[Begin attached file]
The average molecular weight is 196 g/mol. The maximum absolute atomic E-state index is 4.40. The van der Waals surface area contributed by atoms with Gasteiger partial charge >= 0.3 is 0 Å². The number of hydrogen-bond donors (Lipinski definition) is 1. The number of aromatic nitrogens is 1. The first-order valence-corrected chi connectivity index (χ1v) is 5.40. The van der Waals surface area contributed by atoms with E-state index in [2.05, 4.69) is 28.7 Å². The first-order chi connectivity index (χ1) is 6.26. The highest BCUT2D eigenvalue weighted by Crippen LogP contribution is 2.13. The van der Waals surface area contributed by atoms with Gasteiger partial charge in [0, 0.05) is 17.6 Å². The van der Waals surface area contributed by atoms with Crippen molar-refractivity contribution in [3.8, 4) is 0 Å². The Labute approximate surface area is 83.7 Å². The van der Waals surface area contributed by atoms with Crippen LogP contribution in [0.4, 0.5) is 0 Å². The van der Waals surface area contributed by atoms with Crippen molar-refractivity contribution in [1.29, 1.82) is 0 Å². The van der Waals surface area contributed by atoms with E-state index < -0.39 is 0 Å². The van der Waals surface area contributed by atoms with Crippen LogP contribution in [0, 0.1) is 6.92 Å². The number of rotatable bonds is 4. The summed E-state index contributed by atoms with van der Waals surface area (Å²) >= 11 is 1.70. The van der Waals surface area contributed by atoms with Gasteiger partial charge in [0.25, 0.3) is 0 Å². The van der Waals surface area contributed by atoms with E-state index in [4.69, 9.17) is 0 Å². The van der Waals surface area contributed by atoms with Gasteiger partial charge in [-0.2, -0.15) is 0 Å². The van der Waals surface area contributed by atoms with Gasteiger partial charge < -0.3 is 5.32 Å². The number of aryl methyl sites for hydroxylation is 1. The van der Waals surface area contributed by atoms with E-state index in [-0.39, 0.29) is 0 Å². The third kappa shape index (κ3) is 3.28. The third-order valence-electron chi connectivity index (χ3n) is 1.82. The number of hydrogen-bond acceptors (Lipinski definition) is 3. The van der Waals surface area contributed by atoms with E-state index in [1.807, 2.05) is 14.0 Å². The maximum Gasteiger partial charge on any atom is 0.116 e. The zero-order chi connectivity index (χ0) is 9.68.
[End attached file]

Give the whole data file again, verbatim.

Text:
The average molecular weight is 196 g/mol. The maximum absolute atomic E-state index is 4.40. The van der Waals surface area contributed by atoms with Gasteiger partial charge >= 0.3 is 0 Å². The number of hydrogen-bond donors (Lipinski definition) is 1. The number of aromatic nitrogens is 1. The first-order valence-corrected chi connectivity index (χ1v) is 5.40. The van der Waals surface area contributed by atoms with E-state index in [2.05, 4.69) is 28.7 Å². The first-order chi connectivity index (χ1) is 6.26. The highest BCUT2D eigenvalue weighted by Crippen LogP contribution is 2.13. The van der Waals surface area contributed by atoms with Gasteiger partial charge in [0, 0.05) is 17.6 Å². The van der Waals surface area contributed by atoms with Crippen molar-refractivity contribution in [3.8, 4) is 0 Å². The Labute approximate surface area is 83.7 Å². The van der Waals surface area contributed by atoms with Crippen LogP contribution in [0.4, 0.5) is 0 Å². The van der Waals surface area contributed by atoms with Crippen molar-refractivity contribution in [1.29, 1.82) is 0 Å². The van der Waals surface area contributed by atoms with E-state index < -0.39 is 0 Å². The van der Waals surface area contributed by atoms with Crippen LogP contribution in [0, 0.1) is 6.92 Å². The number of rotatable bonds is 4. The summed E-state index contributed by atoms with van der Waals surface area (Å²) >= 11 is 1.70. The van der Waals surface area contributed by atoms with Gasteiger partial charge in [0.25, 0.3) is 0 Å². The van der Waals surface area contributed by atoms with E-state index in [4.69, 9.17) is 0 Å². The van der Waals surface area contributed by atoms with Gasteiger partial charge in [-0.2, -0.15) is 0 Å². The van der Waals surface area contributed by atoms with Gasteiger partial charge < -0.3 is 5.32 Å². The number of aryl methyl sites for hydroxylation is 1. The van der Waals surface area contributed by atoms with E-state index in [-0.39, 0.29) is 0 Å². The third kappa shape index (κ3) is 3.28. The third-order valence-electron chi connectivity index (χ3n) is 1.82. The number of hydrogen-bond acceptors (Lipinski definition) is 3. The van der Waals surface area contributed by atoms with E-state index in [1.807, 2.05) is 14.0 Å². The maximum Gasteiger partial charge on any atom is 0.116 e. The zero-order chi connectivity index (χ0) is 9.68.